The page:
We are ready. The sheets on the bed are washed, the wrinkles are smoothed out with loving hands. Four hands ready to welcome her home. One pair of hands gets the last of the laundry done, the other shops for the favorite foods.
Our hearts are ready too. We long for the circle to be complete if only for a week. We are grateful she wants to come home to us instead of somewhere else. After all, it is Spring Break. She explains it may be a while before she can come home again. There is a summer internship and a semester away after that. We don't cling. We are good at not clinging.
We have raised our only child with gentle hands. Hands that comforted and smoothed, and wiped away tears. Hands that cooked and cleaned and addressed the envelopes for birthday parties. Hands that clapped too loudly at all the school performances and dance recitals.
We held her tight, but not so tight that she thought she could never leave.
We are the three-legged stool that will be steady again for a little while. We focus on today. The homecoming. The arrival at the airport where we will search for her face in the blur of the crowd. The face I love like no other. She will hug me first because I bully my way through the crowd to get to her. On the way back she will hug him first. I ask her why he gets the first good-bye hug. He needs it the most, Mom.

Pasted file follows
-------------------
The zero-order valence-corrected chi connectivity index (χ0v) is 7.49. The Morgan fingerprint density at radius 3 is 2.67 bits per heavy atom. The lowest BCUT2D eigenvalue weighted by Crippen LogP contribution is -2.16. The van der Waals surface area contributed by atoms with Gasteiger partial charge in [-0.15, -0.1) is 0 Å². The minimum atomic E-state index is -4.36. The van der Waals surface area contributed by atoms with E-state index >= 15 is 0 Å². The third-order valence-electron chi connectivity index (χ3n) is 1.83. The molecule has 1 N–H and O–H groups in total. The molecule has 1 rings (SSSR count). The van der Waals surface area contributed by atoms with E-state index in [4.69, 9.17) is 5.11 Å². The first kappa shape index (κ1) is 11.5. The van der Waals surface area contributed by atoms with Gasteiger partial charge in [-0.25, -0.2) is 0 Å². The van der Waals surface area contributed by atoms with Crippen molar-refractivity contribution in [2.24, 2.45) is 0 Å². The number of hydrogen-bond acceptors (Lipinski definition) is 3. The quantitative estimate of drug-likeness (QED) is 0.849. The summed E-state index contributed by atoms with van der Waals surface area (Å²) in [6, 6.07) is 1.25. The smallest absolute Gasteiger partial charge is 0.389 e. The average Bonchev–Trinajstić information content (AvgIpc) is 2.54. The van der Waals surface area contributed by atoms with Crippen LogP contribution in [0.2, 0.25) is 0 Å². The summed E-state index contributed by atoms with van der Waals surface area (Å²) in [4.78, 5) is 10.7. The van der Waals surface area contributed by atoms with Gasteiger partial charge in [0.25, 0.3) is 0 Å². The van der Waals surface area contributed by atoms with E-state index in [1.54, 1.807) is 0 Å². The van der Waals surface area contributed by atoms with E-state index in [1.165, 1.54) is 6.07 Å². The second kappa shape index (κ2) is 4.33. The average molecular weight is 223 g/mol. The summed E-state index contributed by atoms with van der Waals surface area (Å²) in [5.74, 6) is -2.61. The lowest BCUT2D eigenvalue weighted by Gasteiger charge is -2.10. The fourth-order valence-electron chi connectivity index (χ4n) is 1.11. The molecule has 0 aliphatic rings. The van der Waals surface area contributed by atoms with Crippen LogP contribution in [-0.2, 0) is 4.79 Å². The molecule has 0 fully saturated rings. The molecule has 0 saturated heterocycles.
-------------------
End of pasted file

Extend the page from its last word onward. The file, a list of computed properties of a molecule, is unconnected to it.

He will smile again. He will ask her what she wants him to cook for her. She will eat fried shrimp with a guilty pleasure knowing I can't have even one bite. He will wipe the flour on his pants and ask her how it is.
The best, Dad.
I will laugh out loud again. She will tell me stories and somehow they will be the funniest ones I've ever heard. We will shop the Spring sales, visit the Newseum at least twice, and watch bad TV. We will eat all the good food our city has to offer. The Buffalo wings, the barbeque, the Indian and Thai restaurants. There will be the inevitable comment about my lack of cooking skills. And just as I am feeling a little hurt, she will admit she did not inherit the cooking gene either.
For a week, he and I will feel whole. For a week, the shaky three-legged stool will be sturdy again.
He and I will look at each other and know what the other is thinking:
Of all the things we've done in our lives, this was our favorite gig.